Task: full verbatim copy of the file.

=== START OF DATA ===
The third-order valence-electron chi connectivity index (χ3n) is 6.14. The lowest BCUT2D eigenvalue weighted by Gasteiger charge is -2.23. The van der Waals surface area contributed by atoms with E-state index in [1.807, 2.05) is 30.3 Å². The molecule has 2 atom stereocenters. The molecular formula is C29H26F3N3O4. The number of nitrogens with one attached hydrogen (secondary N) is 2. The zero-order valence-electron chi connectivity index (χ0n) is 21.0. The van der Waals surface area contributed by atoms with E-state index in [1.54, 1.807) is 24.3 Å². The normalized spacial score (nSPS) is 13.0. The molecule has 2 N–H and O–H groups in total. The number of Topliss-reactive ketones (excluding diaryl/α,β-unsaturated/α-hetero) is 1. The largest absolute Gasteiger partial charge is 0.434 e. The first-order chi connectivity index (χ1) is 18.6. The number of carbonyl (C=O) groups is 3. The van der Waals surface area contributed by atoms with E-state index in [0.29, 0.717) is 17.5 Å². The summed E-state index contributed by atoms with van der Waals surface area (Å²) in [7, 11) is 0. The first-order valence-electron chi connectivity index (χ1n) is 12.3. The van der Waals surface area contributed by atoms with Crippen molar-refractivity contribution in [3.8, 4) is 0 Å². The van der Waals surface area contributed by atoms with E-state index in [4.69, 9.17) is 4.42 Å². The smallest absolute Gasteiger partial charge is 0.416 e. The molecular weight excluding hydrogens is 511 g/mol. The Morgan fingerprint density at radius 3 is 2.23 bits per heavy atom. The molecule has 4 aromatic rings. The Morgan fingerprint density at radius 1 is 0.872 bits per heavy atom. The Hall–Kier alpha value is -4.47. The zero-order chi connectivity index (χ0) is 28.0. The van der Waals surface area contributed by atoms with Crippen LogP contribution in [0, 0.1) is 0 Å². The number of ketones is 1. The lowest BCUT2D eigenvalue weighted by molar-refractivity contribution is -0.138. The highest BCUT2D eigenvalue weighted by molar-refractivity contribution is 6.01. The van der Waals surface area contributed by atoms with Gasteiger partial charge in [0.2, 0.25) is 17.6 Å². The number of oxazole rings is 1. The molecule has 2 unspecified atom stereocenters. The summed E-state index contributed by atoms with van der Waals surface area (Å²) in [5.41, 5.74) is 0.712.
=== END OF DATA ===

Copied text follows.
The third-order valence-electron chi connectivity index (χ3n) is 6.14. The lowest BCUT2D eigenvalue weighted by Gasteiger charge is -2.23. The van der Waals surface area contributed by atoms with E-state index in [1.807, 2.05) is 30.3 Å². The molecule has 2 atom stereocenters. The molecular formula is C29H26F3N3O4. The number of nitrogens with one attached hydrogen (secondary N) is 2. The zero-order valence-electron chi connectivity index (χ0n) is 21.0. The van der Waals surface area contributed by atoms with E-state index in [1.54, 1.807) is 24.3 Å². The normalized spacial score (nSPS) is 13.0. The molecule has 2 N–H and O–H groups in total. The number of Topliss-reactive ketones (excluding diaryl/α,β-unsaturated/α-hetero) is 1. The largest absolute Gasteiger partial charge is 0.434 e. The first-order chi connectivity index (χ1) is 18.6. The number of carbonyl (C=O) groups is 3. The van der Waals surface area contributed by atoms with E-state index in [0.29, 0.717) is 17.5 Å². The summed E-state index contributed by atoms with van der Waals surface area (Å²) in [7, 11) is 0. The first-order valence-electron chi connectivity index (χ1n) is 12.3. The van der Waals surface area contributed by atoms with Crippen molar-refractivity contribution in [3.8, 4) is 0 Å². The van der Waals surface area contributed by atoms with E-state index in [4.69, 9.17) is 4.42 Å². The smallest absolute Gasteiger partial charge is 0.416 e. The molecular weight excluding hydrogens is 511 g/mol. The Morgan fingerprint density at radius 3 is 2.23 bits per heavy atom. The molecule has 4 aromatic rings. The Morgan fingerprint density at radius 1 is 0.872 bits per heavy atom. The Hall–Kier alpha value is -4.47. The zero-order chi connectivity index (χ0) is 28.0. The van der Waals surface area contributed by atoms with Crippen LogP contribution in [0, 0.1) is 0 Å². The number of ketones is 1. The lowest BCUT2D eigenvalue weighted by molar-refractivity contribution is -0.138. The highest BCUT2D eigenvalue weighted by molar-refractivity contribution is 6.01. The van der Waals surface area contributed by atoms with Gasteiger partial charge in [0.2, 0.25) is 17.6 Å². The number of oxazole rings is 1. The molecule has 2 unspecified atom stereocenters. The summed E-state index contributed by atoms with van der Waals surface area (Å²) in [5.41, 5.74) is 0.712.